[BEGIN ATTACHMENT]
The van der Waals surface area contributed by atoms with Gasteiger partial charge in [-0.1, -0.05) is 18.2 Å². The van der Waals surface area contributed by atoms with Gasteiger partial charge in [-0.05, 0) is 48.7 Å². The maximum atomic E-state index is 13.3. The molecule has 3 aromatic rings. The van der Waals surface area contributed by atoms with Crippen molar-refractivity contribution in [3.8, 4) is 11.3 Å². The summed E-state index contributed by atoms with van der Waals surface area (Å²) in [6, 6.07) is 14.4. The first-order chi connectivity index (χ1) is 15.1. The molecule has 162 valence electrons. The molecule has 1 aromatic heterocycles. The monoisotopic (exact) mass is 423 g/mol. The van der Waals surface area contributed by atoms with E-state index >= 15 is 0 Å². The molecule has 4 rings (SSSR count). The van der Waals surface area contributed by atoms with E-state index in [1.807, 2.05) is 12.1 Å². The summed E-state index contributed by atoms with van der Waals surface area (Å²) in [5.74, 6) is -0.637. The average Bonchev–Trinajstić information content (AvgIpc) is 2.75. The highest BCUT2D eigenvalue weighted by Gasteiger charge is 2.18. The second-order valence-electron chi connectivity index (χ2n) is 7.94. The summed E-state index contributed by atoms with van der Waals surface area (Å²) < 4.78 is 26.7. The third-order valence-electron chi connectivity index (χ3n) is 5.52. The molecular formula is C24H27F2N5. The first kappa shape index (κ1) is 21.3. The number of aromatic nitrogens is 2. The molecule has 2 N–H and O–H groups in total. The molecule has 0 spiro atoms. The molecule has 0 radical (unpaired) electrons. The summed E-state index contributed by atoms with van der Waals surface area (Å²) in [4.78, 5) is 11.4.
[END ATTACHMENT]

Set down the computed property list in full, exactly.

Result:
The van der Waals surface area contributed by atoms with Gasteiger partial charge in [-0.1, -0.05) is 18.2 Å². The van der Waals surface area contributed by atoms with Gasteiger partial charge in [-0.05, 0) is 48.7 Å². The maximum atomic E-state index is 13.3. The molecule has 3 aromatic rings. The van der Waals surface area contributed by atoms with Crippen molar-refractivity contribution in [3.8, 4) is 11.3 Å². The summed E-state index contributed by atoms with van der Waals surface area (Å²) in [6, 6.07) is 14.4. The first-order chi connectivity index (χ1) is 15.1. The molecule has 162 valence electrons. The molecule has 1 aromatic heterocycles. The monoisotopic (exact) mass is 423 g/mol. The van der Waals surface area contributed by atoms with E-state index >= 15 is 0 Å². The molecule has 4 rings (SSSR count). The van der Waals surface area contributed by atoms with E-state index in [1.807, 2.05) is 12.1 Å². The summed E-state index contributed by atoms with van der Waals surface area (Å²) in [5.74, 6) is -0.637. The average Bonchev–Trinajstić information content (AvgIpc) is 2.75. The highest BCUT2D eigenvalue weighted by Gasteiger charge is 2.18. The second-order valence-electron chi connectivity index (χ2n) is 7.94. The summed E-state index contributed by atoms with van der Waals surface area (Å²) < 4.78 is 26.7. The third-order valence-electron chi connectivity index (χ3n) is 5.52. The molecular formula is C24H27F2N5. The first kappa shape index (κ1) is 21.3. The number of aromatic nitrogens is 2. The molecule has 2 N–H and O–H groups in total. The molecule has 0 spiro atoms. The molecule has 0 radical (unpaired) electrons. The summed E-state index contributed by atoms with van der Waals surface area (Å²) in [4.78, 5) is 11.4.